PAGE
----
Friday, June 26, 2015

Carb Lovers Rejoice! Wheat Harvest is Now In Session!

Fifteen years ago my handsome hubby and I were stretched out on the beach, drinks in hand, toes in the sand, ocean views stretched out before us, the warm sun and beachy breeze keeping all the romantic vibes alive...

Just kidding.  We were in a wheat field.

The only waves around us were amber waves of grain. Please, try to control your jealousy.
Sometimes honeymoons come right after the wedding, and sometimes they come after wheat harvest. Crazy as it sounds, that's our story!  Two days after walking down the isle, I found myself sitting in a big blue Ford tractor tugging a grain cart around the dusty field where my brand new shiny happy husband was cutting wheat.  

I may have traded my white dress in for work boots and blue jeans (however, my French manicured nails still looked totally fabulous….and that’s the last time they were polished), but I was happy! When farming is your livelihood, harvest doesn't wait for honeymoons, honeymoons wait for harvest.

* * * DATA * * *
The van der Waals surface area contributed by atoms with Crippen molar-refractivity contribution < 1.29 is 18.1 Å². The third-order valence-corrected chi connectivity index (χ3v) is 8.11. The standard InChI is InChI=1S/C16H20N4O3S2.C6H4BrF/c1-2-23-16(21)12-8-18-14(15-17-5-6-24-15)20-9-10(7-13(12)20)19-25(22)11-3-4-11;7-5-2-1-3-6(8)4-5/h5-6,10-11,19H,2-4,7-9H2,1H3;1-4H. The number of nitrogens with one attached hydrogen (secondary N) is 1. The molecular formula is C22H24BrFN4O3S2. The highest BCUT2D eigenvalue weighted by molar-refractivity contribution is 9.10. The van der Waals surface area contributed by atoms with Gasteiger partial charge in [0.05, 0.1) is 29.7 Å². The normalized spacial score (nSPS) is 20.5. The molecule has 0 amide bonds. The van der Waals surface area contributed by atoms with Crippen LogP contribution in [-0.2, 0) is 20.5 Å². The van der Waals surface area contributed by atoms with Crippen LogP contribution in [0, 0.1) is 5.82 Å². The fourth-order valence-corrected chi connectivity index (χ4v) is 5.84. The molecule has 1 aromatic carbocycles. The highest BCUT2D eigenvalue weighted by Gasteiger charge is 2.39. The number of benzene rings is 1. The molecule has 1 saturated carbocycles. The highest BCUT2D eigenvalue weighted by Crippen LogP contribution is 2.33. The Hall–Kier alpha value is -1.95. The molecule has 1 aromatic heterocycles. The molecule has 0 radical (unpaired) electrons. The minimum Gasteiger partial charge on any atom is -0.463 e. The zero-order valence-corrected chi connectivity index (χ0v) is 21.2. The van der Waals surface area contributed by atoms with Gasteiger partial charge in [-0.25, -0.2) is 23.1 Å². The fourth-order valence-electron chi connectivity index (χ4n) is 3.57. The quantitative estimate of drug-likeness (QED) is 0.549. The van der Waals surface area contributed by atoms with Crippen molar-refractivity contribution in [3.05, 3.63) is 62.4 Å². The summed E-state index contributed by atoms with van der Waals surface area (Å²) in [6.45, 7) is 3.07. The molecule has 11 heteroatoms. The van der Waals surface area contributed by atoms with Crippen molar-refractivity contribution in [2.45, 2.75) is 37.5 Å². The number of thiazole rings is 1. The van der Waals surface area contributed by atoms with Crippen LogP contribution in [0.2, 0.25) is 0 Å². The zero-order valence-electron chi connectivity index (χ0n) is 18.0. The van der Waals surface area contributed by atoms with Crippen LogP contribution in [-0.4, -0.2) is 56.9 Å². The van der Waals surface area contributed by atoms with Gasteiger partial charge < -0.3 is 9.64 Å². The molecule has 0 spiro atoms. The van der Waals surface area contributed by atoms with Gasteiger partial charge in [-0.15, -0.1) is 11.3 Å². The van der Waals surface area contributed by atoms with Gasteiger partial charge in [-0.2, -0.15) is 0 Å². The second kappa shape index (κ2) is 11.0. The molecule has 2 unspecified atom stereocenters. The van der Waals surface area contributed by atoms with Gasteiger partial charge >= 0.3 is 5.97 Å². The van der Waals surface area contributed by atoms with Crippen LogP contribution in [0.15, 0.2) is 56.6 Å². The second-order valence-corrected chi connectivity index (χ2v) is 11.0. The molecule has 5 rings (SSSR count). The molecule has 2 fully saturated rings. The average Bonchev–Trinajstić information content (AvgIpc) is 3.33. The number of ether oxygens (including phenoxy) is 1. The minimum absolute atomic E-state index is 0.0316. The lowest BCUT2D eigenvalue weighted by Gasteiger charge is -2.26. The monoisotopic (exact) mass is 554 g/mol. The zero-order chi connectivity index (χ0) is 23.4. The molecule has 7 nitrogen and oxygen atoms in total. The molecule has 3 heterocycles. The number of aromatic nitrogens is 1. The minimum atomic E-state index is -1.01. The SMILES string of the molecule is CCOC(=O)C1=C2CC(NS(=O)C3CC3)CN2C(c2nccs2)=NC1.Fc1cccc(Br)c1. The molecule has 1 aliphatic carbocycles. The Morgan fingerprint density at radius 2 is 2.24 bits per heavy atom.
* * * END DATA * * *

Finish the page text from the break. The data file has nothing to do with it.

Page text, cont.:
{That's the toughest guy I know, right up there. 
Screw Lyme disease. We're gonna cut some wheat!}

Our farming ventures have led us down many different path since then, and it’s been several years since we’ve actually had a wheat crop to cut.  Now that our older boys have outgrown the toy tractors and are ready for bigger and better things, life on the farm is really getting fun. I was super excited this summer when Steve told me we (we!) had bought a combine and would be harvesting wheat this year, for the first time in ages.
{Thank goodness for big brothers who can help little brothers up the ladder.}